Feathers in the mud


Every year, millions of shorebirds undertake one of the world’s most spectacular migrations. Bird after bird travels half way across the world, from breeding grounds in the Arctic, to non-breeding grounds throughout the Southern hemisphere. In fact some species, such as the Bar-tailed godwit are able to do this in a single flight. A female bird named E7 set the record by flying an amazing 11,700 km in 6 days from Alaska to New Zealand.

However, shorebirds are not only one of the longest migrating birds, they are also some of the fastest disappearing. In fact some species have declined by almost 80% over the last 15-20 years. And the truth is, we do not know exactly why. Many factors are probably influencing these declines.

Below: Ruddy Turnstone before and after migratory weight gain


Migratory behaviour

For species which fly such long distances, fattening up is crucial. Think of it as doing 293 marathons in one go. You would need to eat a lot, and so do birds. In fact, most species increase their weight by 50 to 80% just before migration. All of which is lost during flight. Strategically placed feeding sites are therefore absolutely necessary for most species to survive migration.

Not only that, shorebirds also feed on worms and molluscs in the intertidal zone, and are dependent on low tide for their meals. As soon as the tide comes in, they are forced to off to roost. Therefore any threats affecting their feeding will severely impede their migration efforts, and ultimately reduce survival.

Loss of stopover sites

The Yellow Sea is one of the most important stopover sites for shorebirds within the East Asian Australasian Flyway. Not only because of it’s a strategic location, but also because of the good quality food it provides. Yet the Yellow Sea is also in one of the most highly populated and developed areas of the world. Reclamation is occurring at staggering rates throughout the flyway, and mudflats are being lost faster than even the Amazon rainforest. The latest assessment of intertidal mudflats in the Yellow Sea has revealed the loss of 65% of their original extent in the 1950s, when they were estimated to cover 1.12 million hectares of the coastline.

There are two main reasons for this. Firstly, there has been a decrease in sedimentation due to reduced deforestation and increased damming. Secondly, large areas are being reclaimed for development. The issues are overall complex and require international collaboration. I will not go into them in more detail, but more can be read here and here.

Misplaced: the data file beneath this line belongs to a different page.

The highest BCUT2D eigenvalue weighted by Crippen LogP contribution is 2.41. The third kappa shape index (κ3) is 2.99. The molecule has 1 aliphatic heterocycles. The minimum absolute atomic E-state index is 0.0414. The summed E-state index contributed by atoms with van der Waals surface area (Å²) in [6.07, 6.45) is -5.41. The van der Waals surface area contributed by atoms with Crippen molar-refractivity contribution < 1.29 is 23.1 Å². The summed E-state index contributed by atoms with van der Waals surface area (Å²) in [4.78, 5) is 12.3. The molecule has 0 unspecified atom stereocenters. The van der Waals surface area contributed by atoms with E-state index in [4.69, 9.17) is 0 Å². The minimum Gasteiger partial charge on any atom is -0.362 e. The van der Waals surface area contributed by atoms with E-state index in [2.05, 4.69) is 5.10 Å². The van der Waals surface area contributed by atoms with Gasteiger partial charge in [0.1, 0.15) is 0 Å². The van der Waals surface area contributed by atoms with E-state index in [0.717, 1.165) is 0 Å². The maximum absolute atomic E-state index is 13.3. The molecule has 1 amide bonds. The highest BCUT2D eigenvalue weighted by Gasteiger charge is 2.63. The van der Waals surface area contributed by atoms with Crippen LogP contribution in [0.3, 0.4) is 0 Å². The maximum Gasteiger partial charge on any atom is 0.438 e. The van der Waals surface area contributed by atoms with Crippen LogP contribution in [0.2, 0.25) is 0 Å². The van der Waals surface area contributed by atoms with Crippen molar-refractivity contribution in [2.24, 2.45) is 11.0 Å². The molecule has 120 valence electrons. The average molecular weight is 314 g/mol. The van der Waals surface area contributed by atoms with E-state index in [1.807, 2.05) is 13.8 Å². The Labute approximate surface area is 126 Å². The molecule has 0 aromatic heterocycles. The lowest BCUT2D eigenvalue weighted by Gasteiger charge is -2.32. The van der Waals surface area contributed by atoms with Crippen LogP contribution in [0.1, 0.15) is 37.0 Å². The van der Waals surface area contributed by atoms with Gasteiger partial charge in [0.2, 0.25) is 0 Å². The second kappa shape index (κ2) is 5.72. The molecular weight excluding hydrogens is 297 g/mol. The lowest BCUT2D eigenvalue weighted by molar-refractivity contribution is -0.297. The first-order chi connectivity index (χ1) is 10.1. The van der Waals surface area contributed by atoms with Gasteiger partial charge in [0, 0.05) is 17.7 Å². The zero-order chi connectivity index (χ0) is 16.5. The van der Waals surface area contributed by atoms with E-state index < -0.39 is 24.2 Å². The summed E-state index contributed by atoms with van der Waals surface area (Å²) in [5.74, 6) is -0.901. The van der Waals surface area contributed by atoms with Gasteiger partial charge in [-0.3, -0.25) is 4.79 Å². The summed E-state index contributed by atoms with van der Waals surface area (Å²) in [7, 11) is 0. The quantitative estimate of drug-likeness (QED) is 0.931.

Hunting is poorly understood in the East Asian-Australasian Flyway. It certainly occurs, but to what extent? Where is it occurring, and how it is impacting shorebird numbers, survival and reproduction? Just getting more data to understand how much this might even be of an issue, could help set sustainable hunting quotas to minimise losses..


Disturbance in itself is a small scale problem. However, repeated disturbance can prevent shorebirds from gaining the necessary weight to complete migration. Because of the tidal cycle, shorebirds have limited feeding opportunities, and are very sensitive to disturbances. They have very few places to roost, and if disturbed, are either forced to fly around in circles until the disturbance has left, or fly to the next suitable habitat, sometimes kilometres away, wasting precious calories.

Dogs, vehicles and people all cause disturbance, yet are easily mitigated by taking the time to walk around flocks and make sure dogs are on leashes.

Increasing awareness about shorebirds

This may seem trivial, but few people even know that shorebirds exist, let alone that they migrate tens of thousands of kilometres. Taking a moment to just marvel at them, and educate others about the issues surrounding their conservation could make a world of difference.Simple steps, such as keeping dogs on leashes, avoiding flocks of birds, supporting your local wader study group and lobbying both local and international politicians can all help. Particularly forcing new developments to mitigate their impacts by creating artificial habitats for birds, if nothing else. Artificial wetlands are certainly possible to engineer and create with the correct know how.

Getting involved

Finally, there are a number of organisations you can get involved with. Including your local wader study group, the flyway partnership and birdlife. All of these need funds to carry out advertising campaigns, improve habitat and fund research:

You could also keep a bird list on ebird and contribute your data to science.

Only 300 spoonbill sandpipers are left in the wild… Here’s a lovely little animation made by children from around the flyway:



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